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Lindsay's Flora Blog - 24th August

Posted: Sunday 23rd August 2020 by trustadmin

Hedgerow Cranesbill Geranium pyrenaicum

Hedgerow Cranesbill, like my last week’s plant, Broad-leaved Everlasting Pea, is a neophyte, i.e. a plant species which is not native to a geographical region, and was introduced in recent history - it was first recorded in the UK in 1762 where it is still spreading.

When I first came to Alderney I was very excited to find it, initially at just one site on Platte Saline Common, but since then I have come across it more and more frequently, particularly on the verges around the Golf Course near Longis and the Essex end of Barrackmaster’s Lane; however, it is still less common than many of the other geranium species.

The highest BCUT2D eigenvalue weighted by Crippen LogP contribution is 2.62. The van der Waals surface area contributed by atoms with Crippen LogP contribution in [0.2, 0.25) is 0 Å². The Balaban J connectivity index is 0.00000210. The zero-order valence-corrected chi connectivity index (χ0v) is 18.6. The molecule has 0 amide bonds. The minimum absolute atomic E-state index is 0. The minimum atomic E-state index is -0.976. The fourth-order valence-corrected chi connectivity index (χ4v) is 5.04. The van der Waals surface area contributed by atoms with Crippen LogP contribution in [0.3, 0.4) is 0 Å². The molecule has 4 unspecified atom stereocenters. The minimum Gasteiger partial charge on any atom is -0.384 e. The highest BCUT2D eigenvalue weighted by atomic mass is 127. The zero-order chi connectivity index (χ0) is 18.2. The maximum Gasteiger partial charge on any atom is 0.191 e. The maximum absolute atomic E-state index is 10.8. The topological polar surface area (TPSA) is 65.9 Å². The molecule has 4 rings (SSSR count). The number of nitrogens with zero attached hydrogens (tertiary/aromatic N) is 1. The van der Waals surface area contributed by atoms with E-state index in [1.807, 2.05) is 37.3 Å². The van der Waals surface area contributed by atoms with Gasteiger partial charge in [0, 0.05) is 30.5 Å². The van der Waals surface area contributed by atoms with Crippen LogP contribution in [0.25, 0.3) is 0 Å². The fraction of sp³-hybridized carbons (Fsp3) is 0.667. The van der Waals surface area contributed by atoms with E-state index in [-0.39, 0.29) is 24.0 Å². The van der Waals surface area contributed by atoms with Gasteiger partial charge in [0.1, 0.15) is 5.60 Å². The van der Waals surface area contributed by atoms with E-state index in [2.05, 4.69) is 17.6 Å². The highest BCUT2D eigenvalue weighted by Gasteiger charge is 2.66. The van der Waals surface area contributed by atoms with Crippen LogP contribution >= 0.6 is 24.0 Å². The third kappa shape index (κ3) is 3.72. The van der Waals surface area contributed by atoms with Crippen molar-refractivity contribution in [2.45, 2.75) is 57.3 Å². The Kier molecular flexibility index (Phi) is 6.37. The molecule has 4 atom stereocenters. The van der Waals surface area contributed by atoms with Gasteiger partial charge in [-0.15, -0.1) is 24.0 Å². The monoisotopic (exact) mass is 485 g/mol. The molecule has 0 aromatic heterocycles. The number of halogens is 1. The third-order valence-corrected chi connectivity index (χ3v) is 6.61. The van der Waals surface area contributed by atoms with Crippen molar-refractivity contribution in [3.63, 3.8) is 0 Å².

It is similar to Dove’s-foot Cranesbill (Geranium molle) but the flowers are larger (although not as large as those of Meadow Cranesbill, generally a garden escape here), deeply notched and always deep purple as opposed to the varied pink-purple of the smaller plant.

It is also used as a food plant by the larvae of the Brown Argus butterfly, which is recorded as present but uncommon here, so if this plant continues to thrive and spread perhaps this butterfly will become more common too.

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